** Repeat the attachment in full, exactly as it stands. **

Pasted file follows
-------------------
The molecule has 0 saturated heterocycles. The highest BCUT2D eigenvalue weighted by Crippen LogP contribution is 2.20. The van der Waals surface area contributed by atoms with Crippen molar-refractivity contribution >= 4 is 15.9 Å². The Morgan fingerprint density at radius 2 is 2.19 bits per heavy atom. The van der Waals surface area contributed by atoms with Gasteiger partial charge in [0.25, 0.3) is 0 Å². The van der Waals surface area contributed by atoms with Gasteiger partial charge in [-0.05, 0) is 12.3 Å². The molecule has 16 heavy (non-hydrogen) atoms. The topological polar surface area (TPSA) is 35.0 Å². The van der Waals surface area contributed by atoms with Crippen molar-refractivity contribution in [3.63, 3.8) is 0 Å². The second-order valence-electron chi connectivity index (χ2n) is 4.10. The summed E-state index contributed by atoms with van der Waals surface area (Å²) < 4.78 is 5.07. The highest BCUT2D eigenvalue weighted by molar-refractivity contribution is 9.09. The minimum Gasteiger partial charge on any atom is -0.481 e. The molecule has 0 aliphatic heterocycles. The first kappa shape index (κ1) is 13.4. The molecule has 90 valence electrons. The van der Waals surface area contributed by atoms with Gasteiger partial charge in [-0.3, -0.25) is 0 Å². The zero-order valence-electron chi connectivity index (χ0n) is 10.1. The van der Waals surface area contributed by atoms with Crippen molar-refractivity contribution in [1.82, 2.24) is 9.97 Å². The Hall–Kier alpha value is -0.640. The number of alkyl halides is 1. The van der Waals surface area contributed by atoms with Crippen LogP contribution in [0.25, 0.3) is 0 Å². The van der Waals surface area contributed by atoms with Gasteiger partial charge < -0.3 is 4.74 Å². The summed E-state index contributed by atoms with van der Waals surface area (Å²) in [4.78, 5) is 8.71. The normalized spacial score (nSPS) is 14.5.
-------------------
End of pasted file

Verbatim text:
The molecule has 0 saturated heterocycles. The highest BCUT2D eigenvalue weighted by Crippen LogP contribution is 2.20. The van der Waals surface area contributed by atoms with Crippen molar-refractivity contribution >= 4 is 15.9 Å². The Morgan fingerprint density at radius 2 is 2.19 bits per heavy atom. The van der Waals surface area contributed by atoms with Gasteiger partial charge in [0.25, 0.3) is 0 Å². The van der Waals surface area contributed by atoms with Gasteiger partial charge in [-0.05, 0) is 12.3 Å². The molecule has 16 heavy (non-hydrogen) atoms. The topological polar surface area (TPSA) is 35.0 Å². The van der Waals surface area contributed by atoms with Crippen molar-refractivity contribution in [3.63, 3.8) is 0 Å². The second-order valence-electron chi connectivity index (χ2n) is 4.10. The summed E-state index contributed by atoms with van der Waals surface area (Å²) < 4.78 is 5.07. The highest BCUT2D eigenvalue weighted by molar-refractivity contribution is 9.09. The minimum Gasteiger partial charge on any atom is -0.481 e. The molecule has 0 aliphatic heterocycles. The first kappa shape index (κ1) is 13.4. The molecule has 90 valence electrons. The van der Waals surface area contributed by atoms with Gasteiger partial charge in [-0.3, -0.25) is 0 Å². The zero-order valence-electron chi connectivity index (χ0n) is 10.1. The van der Waals surface area contributed by atoms with Crippen molar-refractivity contribution in [1.82, 2.24) is 9.97 Å². The Hall–Kier alpha value is -0.640. The number of alkyl halides is 1. The van der Waals surface area contributed by atoms with Crippen LogP contribution in [0.25, 0.3) is 0 Å². The van der Waals surface area contributed by atoms with Gasteiger partial charge < -0.3 is 4.74 Å². The summed E-state index contributed by atoms with van der Waals surface area (Å²) in [4.78, 5) is 8.71. The normalized spacial score (nSPS) is 14.5.